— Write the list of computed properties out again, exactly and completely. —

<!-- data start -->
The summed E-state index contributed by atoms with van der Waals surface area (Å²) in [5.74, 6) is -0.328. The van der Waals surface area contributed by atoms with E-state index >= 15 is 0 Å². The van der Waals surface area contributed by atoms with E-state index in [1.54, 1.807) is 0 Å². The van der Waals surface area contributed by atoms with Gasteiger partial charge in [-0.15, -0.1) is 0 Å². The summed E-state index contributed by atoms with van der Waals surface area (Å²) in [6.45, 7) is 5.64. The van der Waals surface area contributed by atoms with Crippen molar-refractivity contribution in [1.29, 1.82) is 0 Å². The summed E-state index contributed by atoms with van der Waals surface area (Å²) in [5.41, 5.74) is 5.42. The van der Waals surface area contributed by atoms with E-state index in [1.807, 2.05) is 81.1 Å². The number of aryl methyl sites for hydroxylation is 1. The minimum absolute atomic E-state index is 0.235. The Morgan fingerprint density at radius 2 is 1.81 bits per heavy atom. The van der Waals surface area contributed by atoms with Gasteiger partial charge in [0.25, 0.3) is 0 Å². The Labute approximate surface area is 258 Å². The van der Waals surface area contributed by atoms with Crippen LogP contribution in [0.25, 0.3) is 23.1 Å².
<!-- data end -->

The summed E-state index contributed by atoms with van der Waals surface area (Å²) in [5.74, 6) is -0.328. The van der Waals surface area contributed by atoms with E-state index >= 15 is 0 Å². The van der Waals surface area contributed by atoms with E-state index in [1.54, 1.807) is 0 Å². The van der Waals surface area contributed by atoms with Gasteiger partial charge in [-0.15, -0.1) is 0 Å². The summed E-state index contributed by atoms with van der Waals surface area (Å²) in [6.45, 7) is 5.64. The van der Waals surface area contributed by atoms with Crippen molar-refractivity contribution in [1.29, 1.82) is 0 Å². The summed E-state index contributed by atoms with van der Waals surface area (Å²) in [5.41, 5.74) is 5.42. The van der Waals surface area contributed by atoms with E-state index in [1.807, 2.05) is 81.1 Å². The number of aryl methyl sites for hydroxylation is 1. The minimum absolute atomic E-state index is 0.235. The Morgan fingerprint density at radius 2 is 1.81 bits per heavy atom. The van der Waals surface area contributed by atoms with Gasteiger partial charge in [0.25, 0.3) is 0 Å². The Labute approximate surface area is 258 Å². The van der Waals surface area contributed by atoms with Crippen LogP contribution in [0.25, 0.3) is 23.1 Å².